Got me curious too - it means wool which has been cleaned
Notes on Yield and Conditioned Weight for Wool
Certain duties in Chapter 51 are based on the “clean kg.” which is the clean yield in kilograms. The HTSUS defines “clean yield,” except for purposes of carbonized fibers, as the absolute clean content (i.e., all that portion of the merchandise which consists exclusively of wool or hair free of all vegetable and other foreign material, containing by weight 12 percent of moisture and 1.5 percent of material removable from the wool or hair by extraction with alcohol, and having an ash content of not over 0.5 percent by weight), less an allowance, equal by weight to 0.5 percent of the absolute clean content plus 60 percent of the vegetable matter present, but not exceeding 15 percent by weight of the absolute clean content, for wool or hair that would ordinarily be lost during commercial cleaning operations. For purposes of carbonized fibers, the term “clean yield” means in the condition as entered.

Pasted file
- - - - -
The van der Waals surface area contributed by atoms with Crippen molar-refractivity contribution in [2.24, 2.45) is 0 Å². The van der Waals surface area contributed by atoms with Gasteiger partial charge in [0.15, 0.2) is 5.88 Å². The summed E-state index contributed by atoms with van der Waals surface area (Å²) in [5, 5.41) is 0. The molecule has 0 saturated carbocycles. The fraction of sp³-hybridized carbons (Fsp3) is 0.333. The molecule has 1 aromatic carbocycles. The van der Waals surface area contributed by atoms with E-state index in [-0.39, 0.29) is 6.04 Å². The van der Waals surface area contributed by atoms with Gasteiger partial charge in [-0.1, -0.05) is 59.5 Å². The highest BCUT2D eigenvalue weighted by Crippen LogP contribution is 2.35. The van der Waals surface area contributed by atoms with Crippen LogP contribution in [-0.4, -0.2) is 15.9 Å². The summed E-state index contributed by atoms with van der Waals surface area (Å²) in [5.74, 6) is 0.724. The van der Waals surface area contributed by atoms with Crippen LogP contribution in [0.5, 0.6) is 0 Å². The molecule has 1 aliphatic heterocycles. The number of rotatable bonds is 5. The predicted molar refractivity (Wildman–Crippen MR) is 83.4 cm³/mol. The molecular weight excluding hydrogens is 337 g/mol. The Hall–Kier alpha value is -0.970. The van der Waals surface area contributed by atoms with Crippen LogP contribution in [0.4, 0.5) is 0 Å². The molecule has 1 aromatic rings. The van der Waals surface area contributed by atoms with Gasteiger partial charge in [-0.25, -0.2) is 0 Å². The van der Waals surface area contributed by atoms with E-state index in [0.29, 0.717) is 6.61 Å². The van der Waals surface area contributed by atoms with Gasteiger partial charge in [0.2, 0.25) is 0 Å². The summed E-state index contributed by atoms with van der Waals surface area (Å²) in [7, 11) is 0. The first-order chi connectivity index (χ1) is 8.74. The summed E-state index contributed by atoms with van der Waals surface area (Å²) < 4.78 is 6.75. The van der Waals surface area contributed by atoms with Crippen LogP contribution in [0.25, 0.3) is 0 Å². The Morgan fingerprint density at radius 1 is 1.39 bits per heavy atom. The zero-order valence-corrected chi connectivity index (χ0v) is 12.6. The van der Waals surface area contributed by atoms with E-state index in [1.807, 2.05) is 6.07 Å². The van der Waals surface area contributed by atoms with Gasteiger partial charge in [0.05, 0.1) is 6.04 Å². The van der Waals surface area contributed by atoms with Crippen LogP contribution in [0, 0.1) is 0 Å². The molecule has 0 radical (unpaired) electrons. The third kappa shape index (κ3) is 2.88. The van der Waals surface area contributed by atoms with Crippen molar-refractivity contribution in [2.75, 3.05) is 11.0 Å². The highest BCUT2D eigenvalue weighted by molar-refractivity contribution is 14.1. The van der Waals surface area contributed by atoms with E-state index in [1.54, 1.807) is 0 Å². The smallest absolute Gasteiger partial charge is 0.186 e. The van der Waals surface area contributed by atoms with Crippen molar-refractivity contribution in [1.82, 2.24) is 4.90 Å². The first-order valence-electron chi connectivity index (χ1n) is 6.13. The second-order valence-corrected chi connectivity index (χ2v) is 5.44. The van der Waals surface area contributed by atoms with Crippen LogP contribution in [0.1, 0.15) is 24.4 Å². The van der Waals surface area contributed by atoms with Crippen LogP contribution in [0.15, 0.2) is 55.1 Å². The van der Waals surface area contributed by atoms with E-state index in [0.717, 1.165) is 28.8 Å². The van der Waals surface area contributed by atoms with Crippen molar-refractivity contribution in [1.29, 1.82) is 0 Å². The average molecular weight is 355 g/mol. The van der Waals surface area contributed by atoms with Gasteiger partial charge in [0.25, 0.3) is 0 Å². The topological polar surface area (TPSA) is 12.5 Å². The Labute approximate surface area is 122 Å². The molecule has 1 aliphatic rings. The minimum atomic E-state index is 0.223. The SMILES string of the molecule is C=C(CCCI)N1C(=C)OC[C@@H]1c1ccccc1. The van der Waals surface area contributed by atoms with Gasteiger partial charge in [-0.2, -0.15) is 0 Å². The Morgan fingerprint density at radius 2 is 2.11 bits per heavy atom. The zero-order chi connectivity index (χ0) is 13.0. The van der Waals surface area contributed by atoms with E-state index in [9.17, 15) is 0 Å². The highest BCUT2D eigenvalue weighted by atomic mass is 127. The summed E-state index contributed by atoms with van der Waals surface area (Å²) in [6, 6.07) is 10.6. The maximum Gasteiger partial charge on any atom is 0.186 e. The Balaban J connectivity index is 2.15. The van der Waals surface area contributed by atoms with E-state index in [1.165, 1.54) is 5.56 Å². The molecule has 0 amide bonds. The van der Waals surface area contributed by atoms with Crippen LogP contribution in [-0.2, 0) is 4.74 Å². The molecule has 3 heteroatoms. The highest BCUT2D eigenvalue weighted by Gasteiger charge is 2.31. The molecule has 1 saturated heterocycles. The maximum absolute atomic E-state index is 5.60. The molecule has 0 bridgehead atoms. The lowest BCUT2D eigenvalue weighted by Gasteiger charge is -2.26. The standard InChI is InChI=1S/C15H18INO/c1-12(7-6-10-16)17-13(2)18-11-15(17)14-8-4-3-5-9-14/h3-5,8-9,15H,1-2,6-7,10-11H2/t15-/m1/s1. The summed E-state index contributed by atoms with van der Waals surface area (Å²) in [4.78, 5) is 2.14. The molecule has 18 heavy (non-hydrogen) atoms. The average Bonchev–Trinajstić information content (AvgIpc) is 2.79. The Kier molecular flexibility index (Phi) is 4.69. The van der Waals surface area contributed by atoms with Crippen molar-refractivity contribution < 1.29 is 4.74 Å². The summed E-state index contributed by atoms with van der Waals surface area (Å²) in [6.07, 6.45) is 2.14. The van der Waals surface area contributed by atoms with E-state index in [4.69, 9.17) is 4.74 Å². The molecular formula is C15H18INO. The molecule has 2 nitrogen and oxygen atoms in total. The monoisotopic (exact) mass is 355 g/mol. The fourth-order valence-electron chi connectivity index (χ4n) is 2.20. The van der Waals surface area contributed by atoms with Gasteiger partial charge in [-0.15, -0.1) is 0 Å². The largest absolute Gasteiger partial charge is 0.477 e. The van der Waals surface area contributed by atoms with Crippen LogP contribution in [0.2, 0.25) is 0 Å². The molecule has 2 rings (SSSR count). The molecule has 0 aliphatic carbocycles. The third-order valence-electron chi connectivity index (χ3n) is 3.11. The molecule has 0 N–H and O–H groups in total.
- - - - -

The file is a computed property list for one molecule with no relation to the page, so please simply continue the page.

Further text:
Wool is often bought on the basis of “,” which is the dry weight plus a fixed percentage of expected moisture content by percent of weight, or “moisture regain.” This is usually 15% to 18% depending on the system employed. A term such as “conditioned at 17%” for a wool purchase would indicate that the fiber was bought on the basis of a moisture regain of 17%. Under CIE 1235/57 (which, although written under the previous valuation system and before the HTSUS, still is instructive), valuation was based on the price per conditioned kilogram, while any specific duty rate was assessed against the actual landed net weight in kilograms, adjusted for clean yield.